Thursday, October 28, 2004

So ends the Legal Discrimination Effort, now come the thugs

In Ohio the legal challenge to 35,000 new registrations -- as a step to challenge even more, came to an end.

A U.S. District Court judge yesterday effectively ended efforts by Republicans in Ohio to challenge the eligibility of tens of thousands of voters in one of the most closely contested states in this year's presidential race.

Judge Susan J. Dlott in Cincinnati issued an order preventing local election boards from going forward with plans to notify challenged voters and hold hearings until she hears legal arguments tomorrow. But because her ruling means that those election board hearings cannot take place within the time frame state law requires before the election, Dlott's ruling killed the GOP effort that had targeted 35,000 voters, Democratic and Republican party officials said.

The GOP in Ohio will try its best to make it a pyrhhic victory via intimidation:

Mark Weaver, a lawyer for the Ohio Republican Party, said yesterday's ruling does not prevent the party from going forward with plans to place 3,400 monitors in polling places, particularly in heavily Democratic urban areas. The challenges will take place Tuesday instead of being decided beforehand, he said.
States allow political parties to monitor polls and challenge voters' eligibility. In Ohio, the challenge is considered by a bipartisan election board.

"The ironic twist here is that now there will be longer lines [at the polls] because questions about voter eligibility will have to be decided on Election Day, rather than ahead of time," Weaver said.

I'm sure they'll be nice about it right?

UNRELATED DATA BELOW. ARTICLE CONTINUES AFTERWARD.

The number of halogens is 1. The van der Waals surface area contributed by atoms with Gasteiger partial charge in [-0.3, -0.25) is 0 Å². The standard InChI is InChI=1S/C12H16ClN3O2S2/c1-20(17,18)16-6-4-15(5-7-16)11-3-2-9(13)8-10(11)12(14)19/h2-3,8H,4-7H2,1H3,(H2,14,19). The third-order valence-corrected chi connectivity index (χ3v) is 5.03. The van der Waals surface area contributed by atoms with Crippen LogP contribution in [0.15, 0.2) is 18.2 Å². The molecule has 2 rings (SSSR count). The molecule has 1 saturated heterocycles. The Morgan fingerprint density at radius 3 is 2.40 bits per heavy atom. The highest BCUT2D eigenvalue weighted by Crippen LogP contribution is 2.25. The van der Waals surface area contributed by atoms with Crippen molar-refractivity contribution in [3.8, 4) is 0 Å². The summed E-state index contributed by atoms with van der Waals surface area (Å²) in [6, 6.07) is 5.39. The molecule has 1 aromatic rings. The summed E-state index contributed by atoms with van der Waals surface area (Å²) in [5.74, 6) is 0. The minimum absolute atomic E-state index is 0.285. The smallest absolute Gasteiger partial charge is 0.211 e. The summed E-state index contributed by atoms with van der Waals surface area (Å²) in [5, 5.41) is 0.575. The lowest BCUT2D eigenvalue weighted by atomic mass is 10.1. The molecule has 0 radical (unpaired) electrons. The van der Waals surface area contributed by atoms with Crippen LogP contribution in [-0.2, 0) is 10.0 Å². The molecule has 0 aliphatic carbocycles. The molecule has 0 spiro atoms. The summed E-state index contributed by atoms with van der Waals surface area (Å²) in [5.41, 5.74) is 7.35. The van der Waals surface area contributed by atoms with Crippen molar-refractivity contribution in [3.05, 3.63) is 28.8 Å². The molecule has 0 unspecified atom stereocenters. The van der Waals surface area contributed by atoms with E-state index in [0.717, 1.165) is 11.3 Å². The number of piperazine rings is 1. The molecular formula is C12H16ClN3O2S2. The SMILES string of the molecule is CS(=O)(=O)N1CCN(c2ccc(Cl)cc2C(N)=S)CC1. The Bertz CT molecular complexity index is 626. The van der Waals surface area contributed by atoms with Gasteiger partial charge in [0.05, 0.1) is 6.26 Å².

Tom Josefiak, the Bush campaign's general counsel, said in a recent interview that challenges would be conducted in a non-intimidating manner that would not disrupt voting.

Y'know like the Germans went into Austria.*

Hey, who are the Republicans going to target?

Democrats, however, argue that the real aim of the challenge program is to keep voters likely to support Sen. John F. Kerry (D-Mass.), particularly minorities, from casting ballots.


In Florida, Republican poll watchers will be disproportionately concentrated in minority precincts, according to a Democratic Party analysis of census data and GOP plans filed in five counties. In Miami-Dade, 59 percent of predominately black precincts will have at least one GOP poll watcher, compared with 37 percent of white precincts.

Although Fletcher did not dispute those numbers, she said that the party will not single out black neighborhoods, but rather heavily Democratic ones. "Those are the places most likely for the Democrats . . . to try to steal the election," she said.

Why be so obtuse GOP, why not just cut to the chase with your tactics and do this outside minority-heavy voting locations? You know you want to.

BTW, since Attaturk doesn't get NY Times recognition for his lovely kitty cats, can he at least get some sort of kudo like the "2004 Godwin Award" for managing to allude to both the Nazis and the Klan in one post?

*No, I did not forget Poland.

No comments: